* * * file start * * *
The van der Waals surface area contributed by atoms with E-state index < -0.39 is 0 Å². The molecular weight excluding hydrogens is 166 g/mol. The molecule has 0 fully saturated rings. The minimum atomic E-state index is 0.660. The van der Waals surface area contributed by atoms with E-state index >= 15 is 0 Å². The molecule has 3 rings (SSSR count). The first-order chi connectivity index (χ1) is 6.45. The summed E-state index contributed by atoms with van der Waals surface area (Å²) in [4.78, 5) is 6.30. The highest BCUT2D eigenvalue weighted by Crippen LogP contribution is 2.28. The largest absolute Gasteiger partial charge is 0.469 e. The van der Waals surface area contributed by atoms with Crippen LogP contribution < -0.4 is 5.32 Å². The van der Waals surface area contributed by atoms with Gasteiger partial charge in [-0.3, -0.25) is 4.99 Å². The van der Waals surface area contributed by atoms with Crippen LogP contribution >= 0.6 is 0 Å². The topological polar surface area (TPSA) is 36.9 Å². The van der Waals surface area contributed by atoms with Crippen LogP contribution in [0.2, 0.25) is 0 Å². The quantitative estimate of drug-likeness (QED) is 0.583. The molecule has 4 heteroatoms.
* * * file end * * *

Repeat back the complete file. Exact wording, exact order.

The van der Waals surface area contributed by atoms with E-state index < -0.39 is 0 Å². The molecular weight excluding hydrogens is 166 g/mol. The molecule has 0 fully saturated rings. The minimum atomic E-state index is 0.660. The van der Waals surface area contributed by atoms with E-state index >= 15 is 0 Å². The molecule has 3 rings (SSSR count). The first-order chi connectivity index (χ1) is 6.45. The summed E-state index contributed by atoms with van der Waals surface area (Å²) in [4.78, 5) is 6.30. The highest BCUT2D eigenvalue weighted by Crippen LogP contribution is 2.28. The largest absolute Gasteiger partial charge is 0.469 e. The van der Waals surface area contributed by atoms with Crippen LogP contribution < -0.4 is 5.32 Å². The van der Waals surface area contributed by atoms with Gasteiger partial charge in [-0.3, -0.25) is 4.99 Å². The van der Waals surface area contributed by atoms with Crippen LogP contribution >= 0.6 is 0 Å². The topological polar surface area (TPSA) is 36.9 Å². The van der Waals surface area contributed by atoms with Crippen LogP contribution in [0.2, 0.25) is 0 Å². The quantitative estimate of drug-likeness (QED) is 0.583. The molecule has 4 heteroatoms.